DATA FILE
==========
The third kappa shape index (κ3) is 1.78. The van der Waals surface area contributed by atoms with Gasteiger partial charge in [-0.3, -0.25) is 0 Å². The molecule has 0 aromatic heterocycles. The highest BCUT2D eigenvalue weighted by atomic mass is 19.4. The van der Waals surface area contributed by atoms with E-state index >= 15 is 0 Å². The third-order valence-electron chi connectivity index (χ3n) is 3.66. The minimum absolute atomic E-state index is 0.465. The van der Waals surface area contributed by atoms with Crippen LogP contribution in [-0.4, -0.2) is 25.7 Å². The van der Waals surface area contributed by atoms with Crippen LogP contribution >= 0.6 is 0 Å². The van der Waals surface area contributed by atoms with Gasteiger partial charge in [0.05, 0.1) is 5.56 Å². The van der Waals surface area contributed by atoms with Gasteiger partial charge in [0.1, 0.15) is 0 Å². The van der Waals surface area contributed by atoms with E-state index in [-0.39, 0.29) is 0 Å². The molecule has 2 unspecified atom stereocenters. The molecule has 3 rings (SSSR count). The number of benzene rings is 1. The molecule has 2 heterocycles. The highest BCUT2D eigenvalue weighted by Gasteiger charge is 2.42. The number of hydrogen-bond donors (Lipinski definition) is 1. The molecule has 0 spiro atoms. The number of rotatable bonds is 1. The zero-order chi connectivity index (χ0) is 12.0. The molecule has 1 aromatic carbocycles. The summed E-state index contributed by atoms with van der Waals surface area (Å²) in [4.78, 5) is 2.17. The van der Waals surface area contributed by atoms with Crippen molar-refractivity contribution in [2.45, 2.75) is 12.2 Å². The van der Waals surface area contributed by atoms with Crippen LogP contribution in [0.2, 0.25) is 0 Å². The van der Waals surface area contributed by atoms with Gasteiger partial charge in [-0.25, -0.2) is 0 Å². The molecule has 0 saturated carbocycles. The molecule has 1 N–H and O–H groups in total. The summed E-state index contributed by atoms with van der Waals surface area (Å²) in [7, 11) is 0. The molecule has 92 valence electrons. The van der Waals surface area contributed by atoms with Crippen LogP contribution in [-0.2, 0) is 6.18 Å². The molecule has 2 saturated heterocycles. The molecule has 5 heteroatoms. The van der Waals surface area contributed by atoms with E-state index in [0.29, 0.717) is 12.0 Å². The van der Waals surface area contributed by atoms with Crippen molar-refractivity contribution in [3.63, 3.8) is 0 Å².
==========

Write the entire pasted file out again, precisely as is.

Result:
The third kappa shape index (κ3) is 1.78. The van der Waals surface area contributed by atoms with Gasteiger partial charge in [-0.3, -0.25) is 0 Å². The molecule has 0 aromatic heterocycles. The highest BCUT2D eigenvalue weighted by atomic mass is 19.4. The van der Waals surface area contributed by atoms with E-state index >= 15 is 0 Å². The third-order valence-electron chi connectivity index (χ3n) is 3.66. The minimum absolute atomic E-state index is 0.465. The van der Waals surface area contributed by atoms with Crippen LogP contribution in [-0.4, -0.2) is 25.7 Å². The van der Waals surface area contributed by atoms with Crippen LogP contribution >= 0.6 is 0 Å². The van der Waals surface area contributed by atoms with Gasteiger partial charge in [0.05, 0.1) is 5.56 Å². The van der Waals surface area contributed by atoms with Gasteiger partial charge in [0.1, 0.15) is 0 Å². The van der Waals surface area contributed by atoms with E-state index in [-0.39, 0.29) is 0 Å². The molecule has 2 unspecified atom stereocenters. The molecule has 3 rings (SSSR count). The number of benzene rings is 1. The molecule has 2 heterocycles. The highest BCUT2D eigenvalue weighted by Gasteiger charge is 2.42. The number of hydrogen-bond donors (Lipinski definition) is 1. The molecule has 0 spiro atoms. The number of rotatable bonds is 1. The zero-order chi connectivity index (χ0) is 12.0. The molecule has 1 aromatic carbocycles. The summed E-state index contributed by atoms with van der Waals surface area (Å²) in [4.78, 5) is 2.17. The van der Waals surface area contributed by atoms with Crippen molar-refractivity contribution in [2.45, 2.75) is 12.2 Å². The van der Waals surface area contributed by atoms with Crippen LogP contribution in [0.2, 0.25) is 0 Å². The van der Waals surface area contributed by atoms with Gasteiger partial charge in [-0.25, -0.2) is 0 Å². The molecule has 0 saturated carbocycles. The molecule has 1 N–H and O–H groups in total. The summed E-state index contributed by atoms with van der Waals surface area (Å²) in [7, 11) is 0. The molecule has 92 valence electrons. The van der Waals surface area contributed by atoms with Crippen LogP contribution in [-0.2, 0) is 6.18 Å². The molecule has 2 saturated heterocycles. The molecule has 5 heteroatoms. The van der Waals surface area contributed by atoms with E-state index in [0.29, 0.717) is 12.0 Å². The van der Waals surface area contributed by atoms with Crippen molar-refractivity contribution in [3.63, 3.8) is 0 Å².